- Universities not as responsive as raining providers

- DPA not understood – sharing of information on employees achievement.  Employer paying for course then they have rights but need to ensure student learning contracts and policy.

The fDf employer and partnership relationship publication provides a very detailed overview of hwo to develop successful partnerships with employers. we should check  not duplicating info that has already been produced by fDf see http://www.fdf.ac.uk/page.aspx?id=19

CULN  (Colleges of Leicester Network) produce a Do’s and Don’ts of partnerships see http://www2.le.ac.uk/departments/lifelong-learning/culn

It takes a large amount of networking to engage employers, building relationships for 1-2 years before getting started with courses. Relationships need to be maintained overtime keeping the employers in the loop and developing the course together.

Institutional processes need to change to adapt to the needs of employers.

Magdalena Slowinska iWoBLe – Interactive Work Based Learning

The iWoble project is supporting students during placements providing a space for learning, communication and management. They are piloting support for 50 placements students, working with tutors, students and employers. Magdalena has been supporting and evaluating the process within the institution. The findings are suggesting they need to communicate the purpose more clearly to all involved and adopt a more user friendly platform for delivery.


The discussion explored the role of BDMs in Colleges who protective of business contacts and reluctant to share with HE curriculum areas. So although colleges have good contacts with employers and processes in place to manage these relationships, it has not always been transferred to the HE curriculum areas.

There is a need to define the process and how to manage the relationship for HE courses within the college and to engage the existing BDMs and existing systems.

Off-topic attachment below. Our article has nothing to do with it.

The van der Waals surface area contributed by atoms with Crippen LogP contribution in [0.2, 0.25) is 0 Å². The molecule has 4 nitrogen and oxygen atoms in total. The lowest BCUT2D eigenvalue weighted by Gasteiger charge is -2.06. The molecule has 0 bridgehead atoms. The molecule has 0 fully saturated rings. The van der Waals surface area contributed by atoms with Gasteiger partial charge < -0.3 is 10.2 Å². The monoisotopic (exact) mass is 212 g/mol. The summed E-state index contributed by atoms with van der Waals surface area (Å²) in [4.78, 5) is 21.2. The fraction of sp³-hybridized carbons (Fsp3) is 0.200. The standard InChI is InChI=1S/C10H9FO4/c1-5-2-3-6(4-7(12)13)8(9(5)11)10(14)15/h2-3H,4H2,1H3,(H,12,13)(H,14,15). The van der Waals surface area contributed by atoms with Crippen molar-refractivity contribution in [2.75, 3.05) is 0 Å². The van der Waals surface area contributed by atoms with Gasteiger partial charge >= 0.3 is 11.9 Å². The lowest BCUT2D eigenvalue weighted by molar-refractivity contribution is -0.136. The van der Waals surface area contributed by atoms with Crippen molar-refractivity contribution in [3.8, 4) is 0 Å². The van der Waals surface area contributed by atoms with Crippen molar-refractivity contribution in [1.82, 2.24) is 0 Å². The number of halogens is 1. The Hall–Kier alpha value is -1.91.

Employers are involved in the curriculum design process and validation. They are also frequently used as experts in courses. However practice is inconsistent and fDf are working on quality with providers (is same happening with QAA?)

Discussion around student placements highlighted the need to provide support to business who offer placements. UWIC for example have 200 placements (rising to 500 soon) , defined processes and technology can be used to offer and effective support service. Need to offer incentives for employers to offer placement, they need to see the benefits of getting involved. Also need to sell the benefits of placements to students, valuable experience, supported by reflection for future CV.

There are several reasons why institutions will engage with employer e.g. placements, keeping the curriculum relevant, input to courses, enhance employability, skills development, etc. Any guidance needs to be targeted appropriately. Employers may be offering placements at many levels, school, college and university.

Is there anything (research) from BCE programme that can be shared?

Is BCE a route for supporting BR activities around employer engagement issues?

Time, lunch and a power cut reduced time for discussion and the HELLO project team agreed to produce a wiki with areas for further discussion and to look at developing some guidance materials  on employer engagement.

Further information

The Assembly programme, further details of the presenters and copies of their presentations are available from http://hello.lec.ac.uk/course/view.php?id=10 or contact Lucy Stone lstone@lec.ac.uk .